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Membership - a discussion paper

01 September 2000

This paper was orginally prepared for the Executive Committee at its meeting in September 2000. The paper was shared with the Special Commission at its second plenary in Cairo, October 2000.

1. The present model of membership

In his book "The Genesis and Formation of the World Council of Churches", Dr W.A. Visser ‘t Hooft explains how the model of membership on which the WCC is based since its inception in 1948 came into being. The initial proposal (1936) was a system of regional representation of the churches in which North America, the United Kingdom and the European Continent were the main ‘regions', while places were reserved for the Orthodox churches and for areas not otherwise represented (e.g. South Africa, Australasia); representatives of the ‘younger churches' would be appointed on the advice of the International Missionary Council. This regional approach was criticized by the advocates of the confessional principle who proposed (in 1945) a representation based on the confessional belonging of the churches. The debate on the pros and cons of the two models led to an agreement to take both the regional (or territorial) and confessional factors into consideration, i.e. a model in which the member churches would be the basic units. The defenders of this solution argued that the exclusive implementation of the regional principle would have resulted in a World Council of national or regional councils, and the confessional approach would have led to a World Council of confessional families or communions. What appeared to be a compromise was in fact a deliberate choice: the member churches would send their delegates to the Assembly (according to the allocation of seats established by the Central Committee) and the Assembly would elect the Central Committee from among the delegates. The provisional committee which decided in 1947 to submit this proposal to the founding Assembly in 1948 (where it was adopted) also established the main requirements for membership as reflected until today in the Constitution and Rules.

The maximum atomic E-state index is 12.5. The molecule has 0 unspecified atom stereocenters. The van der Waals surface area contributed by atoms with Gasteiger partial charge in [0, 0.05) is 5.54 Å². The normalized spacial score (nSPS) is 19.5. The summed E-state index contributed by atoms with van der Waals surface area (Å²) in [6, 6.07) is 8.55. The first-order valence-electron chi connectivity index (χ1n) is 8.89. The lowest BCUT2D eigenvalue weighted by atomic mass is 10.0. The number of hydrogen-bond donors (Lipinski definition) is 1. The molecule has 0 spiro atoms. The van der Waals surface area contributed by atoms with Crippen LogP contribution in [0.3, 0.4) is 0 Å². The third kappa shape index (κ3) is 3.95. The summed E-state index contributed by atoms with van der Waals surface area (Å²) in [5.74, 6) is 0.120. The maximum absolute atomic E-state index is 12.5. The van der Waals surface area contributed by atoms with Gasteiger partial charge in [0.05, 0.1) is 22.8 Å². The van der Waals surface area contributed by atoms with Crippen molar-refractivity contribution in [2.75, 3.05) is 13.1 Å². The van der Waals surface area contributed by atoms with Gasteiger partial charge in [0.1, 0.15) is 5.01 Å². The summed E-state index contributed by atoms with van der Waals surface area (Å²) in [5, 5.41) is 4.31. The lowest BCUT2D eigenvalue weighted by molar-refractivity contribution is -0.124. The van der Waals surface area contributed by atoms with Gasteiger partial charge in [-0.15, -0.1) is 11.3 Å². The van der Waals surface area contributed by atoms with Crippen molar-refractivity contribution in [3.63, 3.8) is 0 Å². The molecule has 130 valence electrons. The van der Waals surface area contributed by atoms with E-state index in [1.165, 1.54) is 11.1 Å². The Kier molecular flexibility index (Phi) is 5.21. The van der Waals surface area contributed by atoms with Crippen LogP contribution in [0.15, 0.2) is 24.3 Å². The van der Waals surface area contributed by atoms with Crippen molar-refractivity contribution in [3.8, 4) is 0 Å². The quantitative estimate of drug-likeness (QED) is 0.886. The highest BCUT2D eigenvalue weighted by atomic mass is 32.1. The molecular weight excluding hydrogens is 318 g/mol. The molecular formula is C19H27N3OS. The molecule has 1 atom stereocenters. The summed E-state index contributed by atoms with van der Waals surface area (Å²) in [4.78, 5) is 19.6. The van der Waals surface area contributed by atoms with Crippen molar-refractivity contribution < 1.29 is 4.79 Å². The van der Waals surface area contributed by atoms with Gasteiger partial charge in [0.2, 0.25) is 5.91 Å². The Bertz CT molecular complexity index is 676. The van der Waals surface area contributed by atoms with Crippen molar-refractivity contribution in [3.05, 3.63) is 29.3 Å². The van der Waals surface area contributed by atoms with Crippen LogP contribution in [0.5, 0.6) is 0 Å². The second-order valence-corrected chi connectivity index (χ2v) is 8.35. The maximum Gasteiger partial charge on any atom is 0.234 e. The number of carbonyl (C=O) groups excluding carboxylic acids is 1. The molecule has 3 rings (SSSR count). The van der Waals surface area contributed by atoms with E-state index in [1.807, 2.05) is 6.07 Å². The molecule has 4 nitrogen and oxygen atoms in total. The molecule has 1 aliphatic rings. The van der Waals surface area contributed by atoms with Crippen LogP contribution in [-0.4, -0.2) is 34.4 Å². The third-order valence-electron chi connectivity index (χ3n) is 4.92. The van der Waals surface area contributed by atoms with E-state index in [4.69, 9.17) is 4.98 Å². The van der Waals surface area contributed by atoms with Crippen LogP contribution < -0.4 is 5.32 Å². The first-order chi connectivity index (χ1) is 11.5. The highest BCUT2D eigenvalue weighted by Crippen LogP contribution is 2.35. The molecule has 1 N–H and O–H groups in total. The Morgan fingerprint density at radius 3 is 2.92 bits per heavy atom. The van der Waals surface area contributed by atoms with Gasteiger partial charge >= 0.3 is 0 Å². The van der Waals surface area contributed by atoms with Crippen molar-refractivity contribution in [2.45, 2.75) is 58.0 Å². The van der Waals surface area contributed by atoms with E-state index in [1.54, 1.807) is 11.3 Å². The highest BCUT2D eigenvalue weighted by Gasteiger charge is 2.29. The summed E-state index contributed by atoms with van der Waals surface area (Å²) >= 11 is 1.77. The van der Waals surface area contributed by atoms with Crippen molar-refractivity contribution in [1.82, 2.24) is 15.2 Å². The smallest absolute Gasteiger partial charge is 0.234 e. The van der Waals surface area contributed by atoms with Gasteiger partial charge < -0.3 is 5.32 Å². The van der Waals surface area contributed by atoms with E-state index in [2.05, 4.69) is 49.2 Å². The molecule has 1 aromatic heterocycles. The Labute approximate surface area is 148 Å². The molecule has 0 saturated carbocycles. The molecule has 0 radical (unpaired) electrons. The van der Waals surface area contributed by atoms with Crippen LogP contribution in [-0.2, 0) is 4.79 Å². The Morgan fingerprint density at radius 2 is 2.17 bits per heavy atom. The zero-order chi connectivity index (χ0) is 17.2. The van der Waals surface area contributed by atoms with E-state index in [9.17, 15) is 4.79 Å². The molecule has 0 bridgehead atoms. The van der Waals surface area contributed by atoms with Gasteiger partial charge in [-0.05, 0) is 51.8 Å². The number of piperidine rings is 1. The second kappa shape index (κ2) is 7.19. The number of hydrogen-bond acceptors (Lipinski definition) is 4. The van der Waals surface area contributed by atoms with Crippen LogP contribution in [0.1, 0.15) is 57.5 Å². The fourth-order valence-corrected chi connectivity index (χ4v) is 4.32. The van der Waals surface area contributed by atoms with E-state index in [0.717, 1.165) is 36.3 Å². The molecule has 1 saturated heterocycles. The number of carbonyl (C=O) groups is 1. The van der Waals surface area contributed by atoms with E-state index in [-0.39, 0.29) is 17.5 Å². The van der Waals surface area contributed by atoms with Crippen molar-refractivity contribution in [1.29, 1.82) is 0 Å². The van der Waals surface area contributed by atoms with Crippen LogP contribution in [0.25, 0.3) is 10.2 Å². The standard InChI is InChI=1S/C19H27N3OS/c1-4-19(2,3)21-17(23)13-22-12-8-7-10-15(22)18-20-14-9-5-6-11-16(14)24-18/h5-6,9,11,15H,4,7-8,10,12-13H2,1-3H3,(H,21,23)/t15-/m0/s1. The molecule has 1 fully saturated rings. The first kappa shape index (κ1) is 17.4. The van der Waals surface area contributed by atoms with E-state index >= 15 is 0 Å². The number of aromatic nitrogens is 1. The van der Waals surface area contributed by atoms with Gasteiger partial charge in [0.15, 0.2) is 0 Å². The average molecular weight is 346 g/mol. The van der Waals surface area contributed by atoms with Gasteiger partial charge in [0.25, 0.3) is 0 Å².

Note: The regional concept as it was current in those days may look very odd now. One should bear in mind however that it was largely the basis for the early ecumenical bodies such as the IMC and Life and Work, the forerunners of the WCC.

2. Previous reflection on membership

At the Consultation in Sofia in 1981 on Orthodox Involvement in the WCC it was recommended that a reference to Baptism should be included in the Basis of the Council or at least in the criteria for the admission of new members. On the recommendation of the Executive Committee the Central Committee referred this issue to Faith and Order (in 1981). The study and survey done by Faith and Order resulted in a number of considerations which all suggested that it would not be wise to pursue the proposal. Some of the main arguments were that the Basis is not meant to be a creed or confession of faith, that the Council should not assume sacramental marks, and that examining the baptismal teaching of new member churches would, in effect, lead to judging matters concerning ecclesiological self-understanding, which would be in contradiction with the Toronto Statement.

3. The context of a renewed reflection

The need to review the issue of membership in the present stage of the Council's life has emerged from several processes which are all inter-related:

  1. The review of the criteria for membership which was conducted in 1994-95 and led to some changes in the Rules, which were subsequently approved by the Eighth Assembly. In the course of this review, a paper on the Meaning of Membership was presented to the Central Committee, which recommended that its contents be incorporated into the CUV document (paragraphs 3.7.1 to 3.7.9 of the Policy Statement on CUV).
  2. The CUV process which has brought fundamental issues of WCC membership to the fore.
  3. The discussion on Orthodox participation and the work of the Special Commission.
  4. The discussion with the Christian World Communions, in particular with the Lutheran World Federation.